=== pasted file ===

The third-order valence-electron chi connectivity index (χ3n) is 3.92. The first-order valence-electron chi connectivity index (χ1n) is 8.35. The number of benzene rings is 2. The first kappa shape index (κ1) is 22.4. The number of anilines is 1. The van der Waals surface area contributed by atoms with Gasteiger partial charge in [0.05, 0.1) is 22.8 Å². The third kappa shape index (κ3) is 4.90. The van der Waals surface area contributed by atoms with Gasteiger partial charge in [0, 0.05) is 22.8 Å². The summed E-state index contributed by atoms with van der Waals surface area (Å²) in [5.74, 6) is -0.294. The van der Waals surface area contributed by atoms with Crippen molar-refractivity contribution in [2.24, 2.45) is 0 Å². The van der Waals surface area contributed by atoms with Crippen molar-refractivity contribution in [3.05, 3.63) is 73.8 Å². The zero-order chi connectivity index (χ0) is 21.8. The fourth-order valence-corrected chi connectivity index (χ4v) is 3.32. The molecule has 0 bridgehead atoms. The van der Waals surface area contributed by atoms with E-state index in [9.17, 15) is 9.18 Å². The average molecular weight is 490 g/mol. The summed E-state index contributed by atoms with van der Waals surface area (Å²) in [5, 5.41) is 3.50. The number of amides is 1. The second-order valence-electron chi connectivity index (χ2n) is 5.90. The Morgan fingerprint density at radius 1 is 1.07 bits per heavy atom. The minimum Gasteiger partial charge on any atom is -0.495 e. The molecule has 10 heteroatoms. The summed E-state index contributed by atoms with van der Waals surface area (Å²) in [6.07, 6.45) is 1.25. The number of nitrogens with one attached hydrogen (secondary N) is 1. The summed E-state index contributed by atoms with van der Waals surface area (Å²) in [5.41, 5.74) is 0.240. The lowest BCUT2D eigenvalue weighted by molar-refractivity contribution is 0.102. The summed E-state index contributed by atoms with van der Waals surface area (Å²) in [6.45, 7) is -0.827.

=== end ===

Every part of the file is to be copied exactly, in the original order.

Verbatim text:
The third-order valence-electron chi connectivity index (χ3n) is 3.92. The first-order valence-electron chi connectivity index (χ1n) is 8.35. The number of benzene rings is 2. The first kappa shape index (κ1) is 22.4. The number of anilines is 1. The van der Waals surface area contributed by atoms with Gasteiger partial charge in [0.05, 0.1) is 22.8 Å². The third kappa shape index (κ3) is 4.90. The van der Waals surface area contributed by atoms with Gasteiger partial charge in [0, 0.05) is 22.8 Å². The summed E-state index contributed by atoms with van der Waals surface area (Å²) in [5.74, 6) is -0.294. The van der Waals surface area contributed by atoms with Crippen molar-refractivity contribution in [2.24, 2.45) is 0 Å². The van der Waals surface area contributed by atoms with Crippen molar-refractivity contribution in [3.05, 3.63) is 73.8 Å². The zero-order chi connectivity index (χ0) is 21.8. The fourth-order valence-corrected chi connectivity index (χ4v) is 3.32. The molecule has 0 bridgehead atoms. The van der Waals surface area contributed by atoms with E-state index in [9.17, 15) is 9.18 Å². The average molecular weight is 490 g/mol. The summed E-state index contributed by atoms with van der Waals surface area (Å²) in [5, 5.41) is 3.50. The number of amides is 1. The second-order valence-electron chi connectivity index (χ2n) is 5.90. The Morgan fingerprint density at radius 1 is 1.07 bits per heavy atom. The minimum Gasteiger partial charge on any atom is -0.495 e. The molecule has 10 heteroatoms. The summed E-state index contributed by atoms with van der Waals surface area (Å²) in [6.07, 6.45) is 1.25. The number of nitrogens with one attached hydrogen (secondary N) is 1. The summed E-state index contributed by atoms with van der Waals surface area (Å²) in [5.41, 5.74) is 0.240. The lowest BCUT2D eigenvalue weighted by molar-refractivity contribution is 0.102. The summed E-state index contributed by atoms with van der Waals surface area (Å²) in [6.45, 7) is -0.827.